First and foremost let me say that the recipe for riveting reads is to always showcase a knockout of a protagonist, and in this novel, Janey is her. She is sympathetic, smart, resilient, kind, funny but most importantly relatable. Women of all sizes will see themselves in her. If not so much, then at least her crazy encounters with the human kind will make them grin from ear to ear and sometimes warm their heart. Because FITNESS JUNKIE is not always all fun and games (which are aplenty, trust me). There are also moments of sensitivity such as the scene where the heroine clearly sees that she’s no longer considered a muse in the eyes of her business partner or the one involving a group therapy session which almost moved me to tears with its message of hope after despair. I say almost, because I’m a mean S.O.B.  

The real star of this novel, however, is the over-the-top fitness regimes that just can’t be real (according to the writers some are). From drinking clay to attending a Free the Nipple Yoga session, not to mention getting high on cactus juice, all are nuttier than the next. But the most important thing in FITNESS JUNKIE, besides giving the heroine not one but two male counterparts to coddle with, is the strong and effective narrative. Like last year’s THE KNOCKOFF the story breezes by like a summer wind and before you know it the end is near and your only wish is to go back in time and enjoy it all over again. Can’t wait to see what’s next in the horizon from these dynamic authors.  


Thanks to the publisher and NetGalley for the chance to read this novel in exchange for an honest review.


Until next post—Martin


Sunday, 2 July 2017


I remember a time when PBS used to showcase vintage movies on weekend afternoons during which I caught TOO MUCH, TOO SOON starring the ever-interesting Dorothy Malone. The aim was to recreate movie house magic with previews, intermissions between double-bills, and it totally worked. I was around 17 (I think) and already had a thing for silver screen cinema. I was so absorbed by this latest showing that I spent years trying to catch it again, to no avail. It took the possession of a VHS player and the magic of eBay for me to finally find a print. Fast-forward to early 2010 and what do you know, a DVD copy finally comes my way, courtesy of Warner Brothers.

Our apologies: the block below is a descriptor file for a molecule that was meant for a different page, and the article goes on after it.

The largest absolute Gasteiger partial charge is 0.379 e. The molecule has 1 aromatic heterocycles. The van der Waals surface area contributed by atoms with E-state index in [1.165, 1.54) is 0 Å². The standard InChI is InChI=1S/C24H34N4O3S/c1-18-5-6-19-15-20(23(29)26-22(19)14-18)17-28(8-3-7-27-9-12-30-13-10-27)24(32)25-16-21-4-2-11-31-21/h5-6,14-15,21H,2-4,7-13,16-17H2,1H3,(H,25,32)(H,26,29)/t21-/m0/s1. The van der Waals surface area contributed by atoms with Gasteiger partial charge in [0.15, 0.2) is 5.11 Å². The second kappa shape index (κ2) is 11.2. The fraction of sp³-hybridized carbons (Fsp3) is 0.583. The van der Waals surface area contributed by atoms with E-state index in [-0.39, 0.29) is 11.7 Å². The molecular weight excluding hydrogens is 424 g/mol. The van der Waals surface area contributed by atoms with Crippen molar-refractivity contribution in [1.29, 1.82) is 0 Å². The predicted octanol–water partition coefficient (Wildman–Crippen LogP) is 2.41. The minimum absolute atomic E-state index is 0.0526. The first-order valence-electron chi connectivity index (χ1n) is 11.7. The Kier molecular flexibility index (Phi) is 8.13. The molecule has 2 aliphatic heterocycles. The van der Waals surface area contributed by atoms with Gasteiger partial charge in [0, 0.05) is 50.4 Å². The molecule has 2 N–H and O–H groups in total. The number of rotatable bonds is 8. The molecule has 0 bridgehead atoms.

Based on the 1957 best-selling  memoirs of Diana Barrymore (Drew Barrymore’s aunt), TOO MUCH, TOO SOON shows the world what it’s really like to have it all and still self-destruct. Malone’s downward spiral from the golden days of Hollywood to the sleazy side of the boulevard involves booze and booze and more booze. Did I say booze? 

The fun starts pretty early when teen Malone—already in her 30s at the time—visits her matinee idol of a dad (an impressive Errol Flynn) whom she hadn’t seen in years on account that he’s a wandering lush (but stuck on a yacht for this scene). She quickly sees his ways when he drunkenly throws himself into the ocean to crash a party on another yacht. This sudden abandonment doesn’t bode well for Malone as the gauzy soft focus equipped camera zooms in on her sadden face. Cut to a few years later and Malone, now a society belle, yearns to see her name in lights but fails at it big time after receiving scathed reviews (sort of like in this film). Married now to fellow actor Efrem Zimbalist Jr (from SCRUPLES fame) and rid of her dad who has finally passed on, she sets out to be a good wife. Not for long, though, since she rather sleeps with tennis pro Ray Danton (who wouldn’t?) while hubby is away.